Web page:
Modestine Kern

Modestine Kern

Modified & Updated: 07 Sep 2023


Every day is filled with historical events that have shaped the world we live in today. February 5th is no exception. From important discoveries and breakthroughs to significant births and unfortunate tragedies, this date holds a multitude of fascinating facts and events. Delving into the timeline of February 5th throughout history offers us a glimpse into the past, giving us an opportunity to learn, reflect, and appreciate the moments that have shaped our world. Whether it’s a scientific milestone, a political development, or a cultural phenomenon, February 5th has seen its fair share of significant happenings. Join us as we delve into the annals of history to explore all the facts and events that took place on this day.

Table of Contents


  • 1917: The current Mexican Constitution is adopted, establishing a federal republic.
  • 1971: Apollo 14, carrying astronauts Alan Shepard, Edgar Mitchell, and Stuart Roosa, lands on the Moon’s Fra Mauro Highlands.
  • 1988: The World Health Organization declares the Polio virus eradicated from Europe.
  • 1994: Byron De La Beckwith is convicted of the 1963 assassination of civil rights activist Medgar Evers.
  • 2012: The United Nations General Assembly adopts a resolution calling for an end to violence in Syria.


  • 1909: Belgian physicist and chemist, Leo Hendrik Baekeland, patents Bakelite, the world’s first synthetic plastic.
  • 1953: The structure of DNA is discovered by James Watson and Francis Crick, with crucial assistance from Rosalind Franklin and Maurice Wilkins.
  • 1971: Astronomers discover the first pulsar, a highly-magnetized, rotating neutron star emitting beams of electromagnetic radiation.
  • 1997: Scientists in Scotland announce the successful cloning of a sheep named Dolly, the first mammal to be cloned from an adult somatic cell.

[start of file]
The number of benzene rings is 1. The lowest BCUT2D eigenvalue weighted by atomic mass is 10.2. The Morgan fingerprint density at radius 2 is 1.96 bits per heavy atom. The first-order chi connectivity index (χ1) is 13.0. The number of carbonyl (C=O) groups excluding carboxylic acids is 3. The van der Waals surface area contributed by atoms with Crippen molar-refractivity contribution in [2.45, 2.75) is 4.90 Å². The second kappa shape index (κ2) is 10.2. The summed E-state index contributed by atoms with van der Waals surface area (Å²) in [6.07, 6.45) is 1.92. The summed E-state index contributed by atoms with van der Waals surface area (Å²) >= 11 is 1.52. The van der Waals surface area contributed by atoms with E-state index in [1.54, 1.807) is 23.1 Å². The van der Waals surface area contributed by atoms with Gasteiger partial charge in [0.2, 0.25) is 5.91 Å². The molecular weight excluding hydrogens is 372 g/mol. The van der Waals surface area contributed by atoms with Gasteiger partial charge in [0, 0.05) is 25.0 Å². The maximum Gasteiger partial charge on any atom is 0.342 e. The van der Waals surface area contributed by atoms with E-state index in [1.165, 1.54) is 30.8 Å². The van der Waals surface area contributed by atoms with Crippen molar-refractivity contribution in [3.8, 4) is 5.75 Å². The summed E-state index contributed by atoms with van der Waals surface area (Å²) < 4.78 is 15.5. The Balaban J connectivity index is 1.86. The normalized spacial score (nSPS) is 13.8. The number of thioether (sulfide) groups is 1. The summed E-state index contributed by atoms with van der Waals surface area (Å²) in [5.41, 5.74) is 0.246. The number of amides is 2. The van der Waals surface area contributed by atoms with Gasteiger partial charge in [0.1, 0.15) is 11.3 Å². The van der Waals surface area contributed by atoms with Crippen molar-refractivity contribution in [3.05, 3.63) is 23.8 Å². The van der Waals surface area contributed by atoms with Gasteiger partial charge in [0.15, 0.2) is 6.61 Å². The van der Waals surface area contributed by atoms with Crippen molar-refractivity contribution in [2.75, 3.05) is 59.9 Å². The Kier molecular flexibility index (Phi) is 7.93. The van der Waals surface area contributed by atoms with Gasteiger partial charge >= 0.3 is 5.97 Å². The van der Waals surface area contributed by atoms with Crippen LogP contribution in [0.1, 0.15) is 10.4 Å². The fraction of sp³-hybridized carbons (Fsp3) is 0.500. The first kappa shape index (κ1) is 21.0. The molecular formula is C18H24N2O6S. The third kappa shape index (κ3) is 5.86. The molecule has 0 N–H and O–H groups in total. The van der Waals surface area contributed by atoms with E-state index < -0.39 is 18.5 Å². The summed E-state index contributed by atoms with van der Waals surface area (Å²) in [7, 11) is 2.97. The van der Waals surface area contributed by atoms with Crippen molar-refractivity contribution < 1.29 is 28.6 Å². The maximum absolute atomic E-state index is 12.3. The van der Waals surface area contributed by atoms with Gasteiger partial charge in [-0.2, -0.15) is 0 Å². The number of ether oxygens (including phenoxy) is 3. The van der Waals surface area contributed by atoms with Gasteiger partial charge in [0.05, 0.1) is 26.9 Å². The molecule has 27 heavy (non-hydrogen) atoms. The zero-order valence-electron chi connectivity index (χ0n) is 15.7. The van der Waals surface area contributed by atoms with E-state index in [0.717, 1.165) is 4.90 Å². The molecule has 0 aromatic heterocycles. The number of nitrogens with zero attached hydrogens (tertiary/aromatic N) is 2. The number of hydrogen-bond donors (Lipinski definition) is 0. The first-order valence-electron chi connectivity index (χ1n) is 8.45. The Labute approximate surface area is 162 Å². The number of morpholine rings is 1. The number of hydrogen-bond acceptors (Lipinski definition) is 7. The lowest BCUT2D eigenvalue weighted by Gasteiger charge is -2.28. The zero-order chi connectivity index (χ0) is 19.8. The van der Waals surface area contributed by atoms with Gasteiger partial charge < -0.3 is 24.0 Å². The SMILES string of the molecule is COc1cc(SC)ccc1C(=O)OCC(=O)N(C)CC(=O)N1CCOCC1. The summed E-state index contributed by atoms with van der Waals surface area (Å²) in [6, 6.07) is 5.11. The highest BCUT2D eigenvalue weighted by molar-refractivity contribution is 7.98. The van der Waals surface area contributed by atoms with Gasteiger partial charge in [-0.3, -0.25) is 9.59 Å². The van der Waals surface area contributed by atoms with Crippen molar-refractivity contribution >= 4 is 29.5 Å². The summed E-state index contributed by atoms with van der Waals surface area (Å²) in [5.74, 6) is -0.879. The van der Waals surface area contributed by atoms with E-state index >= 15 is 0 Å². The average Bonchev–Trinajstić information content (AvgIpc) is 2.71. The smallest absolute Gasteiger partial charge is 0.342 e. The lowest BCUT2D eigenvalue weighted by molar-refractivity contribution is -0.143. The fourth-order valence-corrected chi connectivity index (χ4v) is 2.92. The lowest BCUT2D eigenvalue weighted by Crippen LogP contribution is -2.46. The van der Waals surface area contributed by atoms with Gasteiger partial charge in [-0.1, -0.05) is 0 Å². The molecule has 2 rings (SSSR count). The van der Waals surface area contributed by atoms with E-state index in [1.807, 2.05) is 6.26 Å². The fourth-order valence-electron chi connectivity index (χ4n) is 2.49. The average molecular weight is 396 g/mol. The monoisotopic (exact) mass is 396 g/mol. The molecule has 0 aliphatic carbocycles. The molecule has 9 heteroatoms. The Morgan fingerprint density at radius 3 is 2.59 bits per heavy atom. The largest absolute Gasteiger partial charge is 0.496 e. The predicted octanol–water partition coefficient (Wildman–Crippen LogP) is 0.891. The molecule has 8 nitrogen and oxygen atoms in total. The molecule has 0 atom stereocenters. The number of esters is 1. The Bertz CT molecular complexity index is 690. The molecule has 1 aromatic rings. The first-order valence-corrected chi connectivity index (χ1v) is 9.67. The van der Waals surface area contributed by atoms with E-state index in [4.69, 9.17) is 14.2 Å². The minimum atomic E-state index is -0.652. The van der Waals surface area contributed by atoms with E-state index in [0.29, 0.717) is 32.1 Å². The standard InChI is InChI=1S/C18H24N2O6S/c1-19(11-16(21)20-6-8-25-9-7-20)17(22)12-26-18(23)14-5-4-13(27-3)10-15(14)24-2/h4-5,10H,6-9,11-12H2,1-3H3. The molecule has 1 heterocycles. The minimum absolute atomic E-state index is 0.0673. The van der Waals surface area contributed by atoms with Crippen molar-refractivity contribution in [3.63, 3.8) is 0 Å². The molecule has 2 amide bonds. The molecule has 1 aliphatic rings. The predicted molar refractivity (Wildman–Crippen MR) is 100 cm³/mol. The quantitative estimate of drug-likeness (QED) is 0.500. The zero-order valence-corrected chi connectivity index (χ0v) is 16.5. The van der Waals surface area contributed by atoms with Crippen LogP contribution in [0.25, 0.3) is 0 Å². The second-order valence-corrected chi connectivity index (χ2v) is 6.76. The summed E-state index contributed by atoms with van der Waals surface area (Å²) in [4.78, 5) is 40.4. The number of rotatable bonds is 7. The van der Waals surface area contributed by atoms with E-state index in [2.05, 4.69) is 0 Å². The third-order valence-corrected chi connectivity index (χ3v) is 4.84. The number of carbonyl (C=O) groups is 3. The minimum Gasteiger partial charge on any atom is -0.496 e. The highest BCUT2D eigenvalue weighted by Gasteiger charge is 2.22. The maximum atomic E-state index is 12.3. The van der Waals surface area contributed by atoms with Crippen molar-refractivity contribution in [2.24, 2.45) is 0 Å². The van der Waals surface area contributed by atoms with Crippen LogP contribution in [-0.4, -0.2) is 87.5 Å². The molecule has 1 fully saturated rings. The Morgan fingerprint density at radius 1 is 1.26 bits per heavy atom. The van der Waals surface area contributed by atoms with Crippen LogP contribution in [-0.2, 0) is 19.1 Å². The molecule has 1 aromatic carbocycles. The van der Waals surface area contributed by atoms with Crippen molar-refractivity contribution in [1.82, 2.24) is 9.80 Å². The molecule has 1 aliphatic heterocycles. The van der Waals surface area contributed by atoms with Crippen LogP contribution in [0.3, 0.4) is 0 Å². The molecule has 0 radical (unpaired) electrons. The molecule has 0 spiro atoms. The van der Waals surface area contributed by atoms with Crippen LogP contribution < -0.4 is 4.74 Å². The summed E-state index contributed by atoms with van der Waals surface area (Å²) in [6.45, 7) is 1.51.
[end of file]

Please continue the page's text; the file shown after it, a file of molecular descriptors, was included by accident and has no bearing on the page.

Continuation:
• 2018: SpaceX’s Falcon Heavy, the most powerful operational rocket in the world, is launched for the first time.


  • 1783: Sweden recognizes the United States as an independent nation, becoming the first country to do so.
  • 1937: President Franklin D. Roosevelt proposes increasing the number of Supreme Court justices to overcome conservative opposition to his New Deal policies.
  • 1994: Nelson Mandela becomes the first black president of South Africa after the end of apartheid.
  • 2012: Slovenian philosopher Slavoj Žižek delivers a speech at Wall Street during the Occupy Wall Street protests, discussing global capitalism and social inequality.
  • 2019: Venezuelan opposition leader Juan Guaidó declares himself interim president, challenging the legitimacy of President Nicolás Maduro.


  • 1597: The play “Romeo and Juliet” by William Shakespeare is published for the first time.
  • 1949: Arthur Miller’s play “Death of a Salesman” premieres on Broadway, starring Lee J. Cobb as Willy Loman.
  • 1967: The Beatles release the album “Magical Mystery Tour” in the United States, featuring popular songs like “Penny Lane” and “All You Need Is Love.”
  • 1984: The Los Angeles Lakers retire Kareem Abdul-Jabbar’s number 33 jersey, honoring his contributions to the team.
  • 2006: The television series “The Office” premieres on NBC in the United States, later becoming a critically-acclaimed comedy show.